By LYNETTE HAALAND, Four Points News
Leander ISD is above average in student test scores and has gained national academic attention as the district with 39,000 students continues to grow.
“One of the reasons the district is so strong is success academically,” said Superintendent Dan Troxell at the annual State of the District presentation on March 21.
Standardized tests used for college and university admissions are one measure of academic success at LISD.
Students at LISD average 1610 on the SAT compared with 1484 at the national level and 1393 at the state level.
Students average 23.4 on the ACT at LISD compared with 20.9 at the national level and 20.6 at the state level.
“We are about 200 points above the state average. That’s why a lot of our kids get provisional admission to go to universities of their choice, because we have very high performance,” Troxell said. “Same thing with the ACT. You can see we are two points higher.”
“Our kids are ready for those college entrance exams by the work they’re doing in elementary, middle and high school,” Troxell said.
National merit scholars
Across the district, there are 126 National Merit Scholars, students who qualified by their pre-SAT exam scores their junior year.
“That’s a phenomenally high number of students who are National Merit Scholars,” Troxell said.
Troxell pointed out that districtwide these scholars get heavily recruited by universities.
Looking closer at Vandegrift, there are 17 senior students who qualified as National Merit Semifinalists, representing less than 1 percent of U.S. high school seniors who scored a 221 or higher on their 2016 PSAT.
Vandegrift also has 38 senior students who qualified as National Merit Commended Scholars, which are students who placed among the top 5 percent of more than 1.6 million students for more than 22,000 high schools who entered the National Merit competition by taking the PSAT in the fall of their junior year.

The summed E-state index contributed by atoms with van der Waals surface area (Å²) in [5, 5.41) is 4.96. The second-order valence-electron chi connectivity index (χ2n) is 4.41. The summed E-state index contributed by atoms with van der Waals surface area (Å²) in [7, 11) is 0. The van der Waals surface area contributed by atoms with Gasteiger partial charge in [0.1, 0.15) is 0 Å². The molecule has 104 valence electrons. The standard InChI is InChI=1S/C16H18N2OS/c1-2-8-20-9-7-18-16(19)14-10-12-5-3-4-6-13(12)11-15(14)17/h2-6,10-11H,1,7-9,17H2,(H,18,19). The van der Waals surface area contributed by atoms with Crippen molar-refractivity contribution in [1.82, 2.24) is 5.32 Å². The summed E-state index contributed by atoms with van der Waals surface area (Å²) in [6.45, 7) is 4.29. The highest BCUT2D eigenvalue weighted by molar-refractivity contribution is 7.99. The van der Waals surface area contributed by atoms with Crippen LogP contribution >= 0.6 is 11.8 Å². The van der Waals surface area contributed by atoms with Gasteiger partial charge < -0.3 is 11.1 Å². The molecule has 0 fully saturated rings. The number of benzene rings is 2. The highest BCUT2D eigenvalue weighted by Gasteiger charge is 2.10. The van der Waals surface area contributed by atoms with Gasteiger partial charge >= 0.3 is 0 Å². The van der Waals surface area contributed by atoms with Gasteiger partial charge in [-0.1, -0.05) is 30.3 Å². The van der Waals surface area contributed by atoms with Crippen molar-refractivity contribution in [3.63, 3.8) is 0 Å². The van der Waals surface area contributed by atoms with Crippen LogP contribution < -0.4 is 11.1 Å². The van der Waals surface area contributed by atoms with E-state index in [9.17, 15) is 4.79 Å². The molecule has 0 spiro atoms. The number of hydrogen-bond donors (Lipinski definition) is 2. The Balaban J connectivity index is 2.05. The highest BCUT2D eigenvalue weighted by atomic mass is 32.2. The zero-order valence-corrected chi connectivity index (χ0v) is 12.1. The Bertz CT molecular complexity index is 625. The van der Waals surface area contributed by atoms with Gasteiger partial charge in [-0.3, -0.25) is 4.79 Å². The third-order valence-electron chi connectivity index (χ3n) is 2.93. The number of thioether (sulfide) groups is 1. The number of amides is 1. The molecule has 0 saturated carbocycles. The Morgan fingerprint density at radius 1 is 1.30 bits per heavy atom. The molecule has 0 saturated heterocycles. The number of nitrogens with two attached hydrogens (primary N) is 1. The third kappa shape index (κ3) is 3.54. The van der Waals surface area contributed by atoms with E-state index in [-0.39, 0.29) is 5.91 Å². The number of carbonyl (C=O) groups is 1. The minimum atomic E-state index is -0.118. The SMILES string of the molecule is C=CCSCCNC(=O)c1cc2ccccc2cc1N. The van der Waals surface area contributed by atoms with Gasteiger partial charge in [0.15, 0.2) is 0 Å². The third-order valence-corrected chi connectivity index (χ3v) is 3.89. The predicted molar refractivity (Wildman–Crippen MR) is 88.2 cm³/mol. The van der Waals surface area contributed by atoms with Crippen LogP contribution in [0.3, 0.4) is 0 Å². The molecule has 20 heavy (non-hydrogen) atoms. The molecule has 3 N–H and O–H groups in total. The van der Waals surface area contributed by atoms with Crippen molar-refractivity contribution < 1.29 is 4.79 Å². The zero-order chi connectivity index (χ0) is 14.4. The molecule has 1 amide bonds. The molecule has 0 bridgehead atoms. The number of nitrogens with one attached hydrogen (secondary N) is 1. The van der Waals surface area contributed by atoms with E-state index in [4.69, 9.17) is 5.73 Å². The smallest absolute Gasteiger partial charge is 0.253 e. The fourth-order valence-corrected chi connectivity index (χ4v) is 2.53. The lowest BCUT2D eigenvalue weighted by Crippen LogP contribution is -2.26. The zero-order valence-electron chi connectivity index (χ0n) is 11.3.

The State of Texas Assessments of Academic Readiness or STAAR testing is another measure of success.
LISD students in all subjects average 83 percent on the STAAR compared to the state average of 71 percent.
Troxell made the point that LISD students should outperform the state because we have less poverty.
LISD has a low percentage of economically disadvantaged students, 7,233 of the 39,000 total
equals some 19 percent in poverty compared to 60 percent statewide. This is a family of four making $25,000 or less annually.
“Poverty doesn’t mean you can’t learn. It just means you have a lot of things to overcome. A lot of kids in poverty have to have jobs when they are in high school, they’re taking care of families,” Troxell said.
But still LISD’s economically disadvantaged students outperform the state on average STAAR scores, 67 percent compared to 65 percent.
“I want that number to widen and grow but I am proud of the fact that our economically disadvantaged students are doing so well,” Troxell said.
Four-year graduation rates are 95 percent for economically disadvantaged students in the district compared to 97 percent district-wide.
Advanced placement examinations, created by the nonprofit College Board, are tests at the college-level rigor that are given to students after they take high school courses.